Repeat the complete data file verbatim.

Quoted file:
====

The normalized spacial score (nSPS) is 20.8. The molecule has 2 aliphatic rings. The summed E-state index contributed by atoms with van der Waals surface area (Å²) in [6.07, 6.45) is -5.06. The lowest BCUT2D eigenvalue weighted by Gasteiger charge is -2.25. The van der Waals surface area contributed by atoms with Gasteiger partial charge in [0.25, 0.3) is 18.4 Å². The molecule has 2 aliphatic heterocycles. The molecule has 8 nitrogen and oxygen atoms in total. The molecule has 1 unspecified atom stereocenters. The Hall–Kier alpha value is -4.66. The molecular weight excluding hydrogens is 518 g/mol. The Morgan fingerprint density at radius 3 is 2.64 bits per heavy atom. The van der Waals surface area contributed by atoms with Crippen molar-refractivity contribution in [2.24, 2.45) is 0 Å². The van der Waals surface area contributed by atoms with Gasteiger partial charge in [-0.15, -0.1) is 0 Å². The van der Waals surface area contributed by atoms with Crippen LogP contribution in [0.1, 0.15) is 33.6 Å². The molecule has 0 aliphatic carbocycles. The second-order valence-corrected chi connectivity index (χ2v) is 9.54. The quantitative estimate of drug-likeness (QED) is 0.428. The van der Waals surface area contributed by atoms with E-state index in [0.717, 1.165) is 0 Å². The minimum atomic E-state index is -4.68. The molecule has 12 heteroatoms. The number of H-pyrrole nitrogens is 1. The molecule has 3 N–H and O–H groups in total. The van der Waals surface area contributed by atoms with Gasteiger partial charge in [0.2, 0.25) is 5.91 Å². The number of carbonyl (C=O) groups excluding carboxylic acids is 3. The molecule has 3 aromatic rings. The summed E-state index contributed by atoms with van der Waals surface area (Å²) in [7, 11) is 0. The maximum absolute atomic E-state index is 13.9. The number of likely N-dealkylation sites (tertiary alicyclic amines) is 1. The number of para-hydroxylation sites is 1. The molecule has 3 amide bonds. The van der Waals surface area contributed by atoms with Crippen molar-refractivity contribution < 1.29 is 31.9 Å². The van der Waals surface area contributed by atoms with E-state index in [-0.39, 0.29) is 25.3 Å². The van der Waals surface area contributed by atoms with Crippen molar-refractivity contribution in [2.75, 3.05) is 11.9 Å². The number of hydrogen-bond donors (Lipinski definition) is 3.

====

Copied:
The normalized spacial score (nSPS) is 20.8. The molecule has 2 aliphatic rings. The summed E-state index contributed by atoms with van der Waals surface area (Å²) in [6.07, 6.45) is -5.06. The lowest BCUT2D eigenvalue weighted by Gasteiger charge is -2.25. The van der Waals surface area contributed by atoms with Gasteiger partial charge in [0.25, 0.3) is 18.4 Å². The molecule has 2 aliphatic heterocycles. The molecule has 8 nitrogen and oxygen atoms in total. The molecule has 1 unspecified atom stereocenters. The Hall–Kier alpha value is -4.66. The molecular weight excluding hydrogens is 518 g/mol. The Morgan fingerprint density at radius 3 is 2.64 bits per heavy atom. The van der Waals surface area contributed by atoms with Crippen molar-refractivity contribution in [2.24, 2.45) is 0 Å². The van der Waals surface area contributed by atoms with Gasteiger partial charge in [-0.15, -0.1) is 0 Å². The van der Waals surface area contributed by atoms with Crippen LogP contribution in [0.1, 0.15) is 33.6 Å². The molecule has 0 aliphatic carbocycles. The second-order valence-corrected chi connectivity index (χ2v) is 9.54. The quantitative estimate of drug-likeness (QED) is 0.428. The van der Waals surface area contributed by atoms with E-state index in [0.717, 1.165) is 0 Å². The minimum atomic E-state index is -4.68. The molecule has 12 heteroatoms. The number of H-pyrrole nitrogens is 1. The molecule has 3 N–H and O–H groups in total. The van der Waals surface area contributed by atoms with Gasteiger partial charge in [0.2, 0.25) is 5.91 Å². The number of carbonyl (C=O) groups excluding carboxylic acids is 3. The molecule has 3 aromatic rings. The summed E-state index contributed by atoms with van der Waals surface area (Å²) in [7, 11) is 0. The maximum absolute atomic E-state index is 13.9. The number of likely N-dealkylation sites (tertiary alicyclic amines) is 1. The number of para-hydroxylation sites is 1. The molecule has 3 amide bonds. The van der Waals surface area contributed by atoms with Crippen molar-refractivity contribution < 1.29 is 31.9 Å². The van der Waals surface area contributed by atoms with E-state index in [-0.39, 0.29) is 25.3 Å². The van der Waals surface area contributed by atoms with Crippen molar-refractivity contribution in [2.75, 3.05) is 11.9 Å². The number of hydrogen-bond donors (Lipinski definition) is 3.